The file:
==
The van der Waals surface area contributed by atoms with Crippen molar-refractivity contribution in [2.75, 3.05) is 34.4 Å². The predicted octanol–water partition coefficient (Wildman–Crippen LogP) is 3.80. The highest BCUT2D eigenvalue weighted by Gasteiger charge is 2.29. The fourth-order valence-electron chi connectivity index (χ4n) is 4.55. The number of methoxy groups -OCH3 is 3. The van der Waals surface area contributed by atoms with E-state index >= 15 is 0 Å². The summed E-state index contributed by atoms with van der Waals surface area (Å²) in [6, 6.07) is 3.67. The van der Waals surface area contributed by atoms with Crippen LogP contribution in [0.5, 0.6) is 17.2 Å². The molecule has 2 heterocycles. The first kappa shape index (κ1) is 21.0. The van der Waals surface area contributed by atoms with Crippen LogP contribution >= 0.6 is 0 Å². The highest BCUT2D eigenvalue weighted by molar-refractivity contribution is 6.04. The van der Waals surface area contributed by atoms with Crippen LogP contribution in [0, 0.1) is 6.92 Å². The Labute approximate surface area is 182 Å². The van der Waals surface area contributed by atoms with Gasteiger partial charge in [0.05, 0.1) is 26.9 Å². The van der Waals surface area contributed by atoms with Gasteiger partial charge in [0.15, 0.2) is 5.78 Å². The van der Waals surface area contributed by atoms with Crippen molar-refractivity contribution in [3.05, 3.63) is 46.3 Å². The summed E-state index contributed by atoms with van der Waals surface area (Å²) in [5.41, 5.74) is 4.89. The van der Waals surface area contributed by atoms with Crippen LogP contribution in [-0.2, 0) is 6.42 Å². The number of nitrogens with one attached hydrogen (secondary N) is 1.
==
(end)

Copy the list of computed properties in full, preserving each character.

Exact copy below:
The van der Waals surface area contributed by atoms with Crippen molar-refractivity contribution in [2.75, 3.05) is 34.4 Å². The predicted octanol–water partition coefficient (Wildman–Crippen LogP) is 3.80. The highest BCUT2D eigenvalue weighted by Gasteiger charge is 2.29. The fourth-order valence-electron chi connectivity index (χ4n) is 4.55. The number of methoxy groups -OCH3 is 3. The van der Waals surface area contributed by atoms with E-state index >= 15 is 0 Å². The summed E-state index contributed by atoms with van der Waals surface area (Å²) in [6, 6.07) is 3.67. The van der Waals surface area contributed by atoms with Crippen LogP contribution in [0.5, 0.6) is 17.2 Å². The molecule has 2 heterocycles. The first kappa shape index (κ1) is 21.0. The van der Waals surface area contributed by atoms with Crippen LogP contribution >= 0.6 is 0 Å². The highest BCUT2D eigenvalue weighted by molar-refractivity contribution is 6.04. The van der Waals surface area contributed by atoms with Crippen LogP contribution in [0, 0.1) is 6.92 Å². The Labute approximate surface area is 182 Å². The van der Waals surface area contributed by atoms with Gasteiger partial charge in [0.05, 0.1) is 26.9 Å². The van der Waals surface area contributed by atoms with Gasteiger partial charge in [0.15, 0.2) is 5.78 Å². The van der Waals surface area contributed by atoms with Crippen molar-refractivity contribution in [3.05, 3.63) is 46.3 Å². The summed E-state index contributed by atoms with van der Waals surface area (Å²) in [5.41, 5.74) is 4.89. The van der Waals surface area contributed by atoms with Crippen LogP contribution in [-0.2, 0) is 6.42 Å². The number of nitrogens with one attached hydrogen (secondary N) is 1.